Taking a deep dive in a narrow, yet controversial, part of the tax code

By Spencer Chase

© Copyright Agri-Pulse Communications, Inc.



WASHINGTON, April 14, 2016 - As Americans finalize their taxes - due April 18th - and laboriously sift through the tax code, an expert is warning that one provision in particular may not be long for this financial world. But there's a faction of the financial realm that says he's warning about the disappearance of something that never really existed in the first place.

Neil Harl is a professor emeritus from Iowa State University and at one time, he was one of the foremost tax experts in the country. He spent 40 years on the faculty in Ames and has published almost 30 books and more than 800 articles on economics and agricultural tax issues. In 1967, he served on a Treasury Department task force dealing with tax sheltering in agriculture and throughout the economy, which led to some changes to tax law. One of the most important, Harl thought, was called the small partnership exemption, which was included in legislation eventually passed in 1982.

The purpose of the exemption was to simplify the filings of small partnerships - involving 10 or fewer parties - that make up things like small businesses and agricultural operations. Since its inception, Harl has been touting the exemption - he told Agri-Pulse he's been “the outspoken spokesperson for it” - as a way for small partnerships to get out of filing a partnership tax form (Form 1065).

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“I swear I must have been the only one doing it, because people would perk up and say ‘Gee, I haven't even heard of that,'” Harl said. “All of my life… there's been talk about tax simplification. This is easily the most obvious, most visible tax simplification we've ever had, and yet it never really got as much play as it should have.”

However, Harl says the provision is set to expire after the 2017 tax year after it was repealed in the Bipartisan Budget Act of 2015 (H.R. 1314), the last legislative act of then-House Speaker John Boehner, R-Ohio. In that legislation, the exemption was repealed in a manner that Harl called “a bit underhanded,” adding that the lawmakers were using tactics that made it look like they were “trying to hide something.

Now, Harl is “using every avenue I have” to try and drum up support to reverse the repeal. He's run identical opinion pieces in the Des Moines Register and the Cedar Rapids Gazette and recently had a phone conversation with Iowa Sen. Chuck Grassley. Harl says that he hasn't made a trip to Washington yet on the issue, but he's willing to. “If it looks like there's going to be a hearing, I will probably be there,” he said.

But many tax experts think Harl has it all wrong. And most don't want to publicly challenge Harl, who is well-respected and has decades of experience, but privately told Agri-Pulse that they wish he would just drop the issue and avoid confusing taxpayers.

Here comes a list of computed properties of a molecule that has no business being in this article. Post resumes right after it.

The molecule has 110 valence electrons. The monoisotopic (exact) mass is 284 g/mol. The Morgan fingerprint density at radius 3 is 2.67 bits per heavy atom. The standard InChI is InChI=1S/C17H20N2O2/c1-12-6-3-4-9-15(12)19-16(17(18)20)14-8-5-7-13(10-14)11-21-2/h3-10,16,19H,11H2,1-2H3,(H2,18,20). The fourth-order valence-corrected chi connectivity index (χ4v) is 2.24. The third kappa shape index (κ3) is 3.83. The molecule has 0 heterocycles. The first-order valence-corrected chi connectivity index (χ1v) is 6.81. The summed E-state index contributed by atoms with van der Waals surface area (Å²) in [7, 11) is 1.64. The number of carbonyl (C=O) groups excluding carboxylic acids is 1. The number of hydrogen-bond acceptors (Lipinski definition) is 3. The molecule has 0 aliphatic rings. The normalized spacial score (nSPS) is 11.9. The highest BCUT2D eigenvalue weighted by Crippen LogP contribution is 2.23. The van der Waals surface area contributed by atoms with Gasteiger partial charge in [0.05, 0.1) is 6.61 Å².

Chris Hesse, a CPA and principal within the national tax office of CliftonLarsonAllen, said that other tax attorneys and CPAs “disagree with Harl's interpretation” of the tax code when it comes to the exemption. (Ironically, Roger McEowen, formerly the director of the Center for Agricultural Law and Taxation at Iowa State, joined CliftonLarsonAllen in February 2016 as Agribusiness and Cooperatives tax director in its Des Moines office, but McEowen was not interviewed for this article.)

“There is no small partnership exception to filing a partnership tax return,” Hesse said in his response. “Following Harl's position risks the partnership being subject to failure to file penalties, which may be substantial.”

Hesse later elaborated in an interview with Agri-Pulse. He said he understands the desire not to fill out unnecessary paperwork, but worries that people following Harl's advice could be setting themselves up for a run-in with the IRS.

“I haven't found anyone that agrees with Dr. Harl's interpretation,” he said. “The unfortunate part is that he has a lot of credibility - justly deserved - across the country in agricultural taxation, but my concern is that . . . people relying on this advice are exposing themselves to penalties.”

Running afoul of IRS partnership laws could result in penalties of $195 (adjusted for inflation) per partner per month for up to 12 months.

Hesse also took issue with Harl's assertion that the exception wasn't widely used - actual use figures aren't known - because the nation's tax preparers “caught on that this is going to reduce their bottom line” because of less onerous filing requirements.

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“He's just slammed the entire tax preparation world with that comment without any merit,” he said. We're out here to protect our clients from penalties, and where we can't find this small partnership exception that he claims exists, we're duty bound to be telling our clients that you have to be filing a partnership tax return or you run the risk of penalties.

“It's an insult against the entire profession,” Hesse added. “He painted a pretty broad brush in that comment, and he continues to do so both verbally and in writing, and that's where he's crossed the line.”

Since the repeal doesn't go into effect until 2017, Harl is pushing for reversal before then. But whether or not Harl will be able to gain any traction on Capitol Hill remains to be seen.

A spokeswoman for Sen. Grassley told Agri-Pulse that his staff “is setting up a call between Professor Harl and the Joint Committee on Taxation to discuss the matter further.”

(Sara Wyant contributed to this story)

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